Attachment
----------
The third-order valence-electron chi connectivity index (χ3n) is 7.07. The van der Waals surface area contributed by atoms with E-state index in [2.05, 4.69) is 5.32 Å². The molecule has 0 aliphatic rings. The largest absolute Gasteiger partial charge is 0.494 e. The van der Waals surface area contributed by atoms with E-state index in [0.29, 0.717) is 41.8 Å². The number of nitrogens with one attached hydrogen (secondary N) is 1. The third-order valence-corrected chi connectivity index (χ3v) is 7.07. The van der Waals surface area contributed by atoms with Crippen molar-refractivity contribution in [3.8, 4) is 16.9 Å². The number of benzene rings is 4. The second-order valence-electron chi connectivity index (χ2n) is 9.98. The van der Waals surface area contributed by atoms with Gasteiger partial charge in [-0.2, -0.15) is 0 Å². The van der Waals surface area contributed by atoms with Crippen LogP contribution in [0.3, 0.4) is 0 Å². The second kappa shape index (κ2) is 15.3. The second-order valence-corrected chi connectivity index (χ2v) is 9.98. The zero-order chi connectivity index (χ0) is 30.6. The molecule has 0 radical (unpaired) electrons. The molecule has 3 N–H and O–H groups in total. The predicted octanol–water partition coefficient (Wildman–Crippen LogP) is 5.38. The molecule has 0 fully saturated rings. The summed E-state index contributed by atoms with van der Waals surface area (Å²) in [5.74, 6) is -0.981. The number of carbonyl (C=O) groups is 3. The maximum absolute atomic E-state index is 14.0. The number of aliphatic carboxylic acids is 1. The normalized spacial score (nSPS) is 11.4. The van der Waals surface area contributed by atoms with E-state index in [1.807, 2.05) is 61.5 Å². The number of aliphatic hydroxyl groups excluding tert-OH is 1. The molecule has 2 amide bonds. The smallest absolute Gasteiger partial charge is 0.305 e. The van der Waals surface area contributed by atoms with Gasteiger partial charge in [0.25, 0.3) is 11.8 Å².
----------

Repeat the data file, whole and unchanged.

The third-order valence-electron chi connectivity index (χ3n) is 7.07. The van der Waals surface area contributed by atoms with E-state index in [2.05, 4.69) is 5.32 Å². The molecule has 0 aliphatic rings. The largest absolute Gasteiger partial charge is 0.494 e. The van der Waals surface area contributed by atoms with E-state index in [0.29, 0.717) is 41.8 Å². The number of nitrogens with one attached hydrogen (secondary N) is 1. The third-order valence-corrected chi connectivity index (χ3v) is 7.07. The van der Waals surface area contributed by atoms with Crippen molar-refractivity contribution in [3.8, 4) is 16.9 Å². The number of benzene rings is 4. The second-order valence-electron chi connectivity index (χ2n) is 9.98. The van der Waals surface area contributed by atoms with Gasteiger partial charge in [-0.2, -0.15) is 0 Å². The van der Waals surface area contributed by atoms with Crippen LogP contribution in [0.3, 0.4) is 0 Å². The second kappa shape index (κ2) is 15.3. The second-order valence-corrected chi connectivity index (χ2v) is 9.98. The zero-order chi connectivity index (χ0) is 30.6. The molecule has 0 radical (unpaired) electrons. The molecule has 3 N–H and O–H groups in total. The predicted octanol–water partition coefficient (Wildman–Crippen LogP) is 5.38. The molecule has 0 fully saturated rings. The summed E-state index contributed by atoms with van der Waals surface area (Å²) in [5.74, 6) is -0.981. The number of carbonyl (C=O) groups is 3. The maximum absolute atomic E-state index is 14.0. The number of aliphatic carboxylic acids is 1. The normalized spacial score (nSPS) is 11.4. The van der Waals surface area contributed by atoms with E-state index in [1.807, 2.05) is 61.5 Å². The number of aliphatic hydroxyl groups excluding tert-OH is 1. The molecule has 2 amide bonds. The smallest absolute Gasteiger partial charge is 0.305 e. The van der Waals surface area contributed by atoms with Gasteiger partial charge in [0.25, 0.3) is 11.8 Å².